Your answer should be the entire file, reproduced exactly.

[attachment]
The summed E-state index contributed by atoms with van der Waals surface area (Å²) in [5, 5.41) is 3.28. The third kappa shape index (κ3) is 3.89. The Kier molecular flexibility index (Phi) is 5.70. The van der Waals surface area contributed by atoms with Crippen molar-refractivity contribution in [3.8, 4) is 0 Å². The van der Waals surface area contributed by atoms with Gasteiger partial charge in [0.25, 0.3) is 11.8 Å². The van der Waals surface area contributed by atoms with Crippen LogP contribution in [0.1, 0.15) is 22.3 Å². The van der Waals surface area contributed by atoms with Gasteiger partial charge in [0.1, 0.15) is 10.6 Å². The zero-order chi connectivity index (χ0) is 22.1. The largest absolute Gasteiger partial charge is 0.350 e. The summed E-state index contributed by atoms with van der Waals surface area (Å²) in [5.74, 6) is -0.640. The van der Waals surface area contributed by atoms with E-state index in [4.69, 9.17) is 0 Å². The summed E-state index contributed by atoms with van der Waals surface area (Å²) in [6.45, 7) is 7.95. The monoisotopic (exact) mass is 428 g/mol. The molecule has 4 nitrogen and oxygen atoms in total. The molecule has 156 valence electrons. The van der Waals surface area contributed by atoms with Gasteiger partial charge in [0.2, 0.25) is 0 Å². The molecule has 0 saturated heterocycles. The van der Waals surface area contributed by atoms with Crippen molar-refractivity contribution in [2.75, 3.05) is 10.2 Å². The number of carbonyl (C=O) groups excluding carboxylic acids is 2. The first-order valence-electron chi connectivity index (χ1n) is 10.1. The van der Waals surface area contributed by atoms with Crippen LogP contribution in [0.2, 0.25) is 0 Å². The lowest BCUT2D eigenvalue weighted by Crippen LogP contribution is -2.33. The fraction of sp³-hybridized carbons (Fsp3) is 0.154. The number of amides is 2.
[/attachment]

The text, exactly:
The summed E-state index contributed by atoms with van der Waals surface area (Å²) in [5, 5.41) is 3.28. The third kappa shape index (κ3) is 3.89. The Kier molecular flexibility index (Phi) is 5.70. The van der Waals surface area contributed by atoms with Crippen molar-refractivity contribution in [3.8, 4) is 0 Å². The van der Waals surface area contributed by atoms with Gasteiger partial charge in [0.25, 0.3) is 11.8 Å². The van der Waals surface area contributed by atoms with Crippen LogP contribution in [0.1, 0.15) is 22.3 Å². The van der Waals surface area contributed by atoms with Gasteiger partial charge in [0.1, 0.15) is 10.6 Å². The zero-order chi connectivity index (χ0) is 22.1. The largest absolute Gasteiger partial charge is 0.350 e. The summed E-state index contributed by atoms with van der Waals surface area (Å²) in [5.74, 6) is -0.640. The van der Waals surface area contributed by atoms with E-state index in [4.69, 9.17) is 0 Å². The summed E-state index contributed by atoms with van der Waals surface area (Å²) in [6.45, 7) is 7.95. The monoisotopic (exact) mass is 428 g/mol. The molecule has 4 nitrogen and oxygen atoms in total. The molecule has 156 valence electrons. The van der Waals surface area contributed by atoms with Gasteiger partial charge in [0.2, 0.25) is 0 Å². The molecule has 0 saturated heterocycles. The van der Waals surface area contributed by atoms with Crippen molar-refractivity contribution in [2.75, 3.05) is 10.2 Å². The number of carbonyl (C=O) groups excluding carboxylic acids is 2. The first-order valence-electron chi connectivity index (χ1n) is 10.1. The van der Waals surface area contributed by atoms with Crippen LogP contribution in [0.2, 0.25) is 0 Å². The lowest BCUT2D eigenvalue weighted by Crippen LogP contribution is -2.33. The fraction of sp³-hybridized carbons (Fsp3) is 0.154. The number of amides is 2.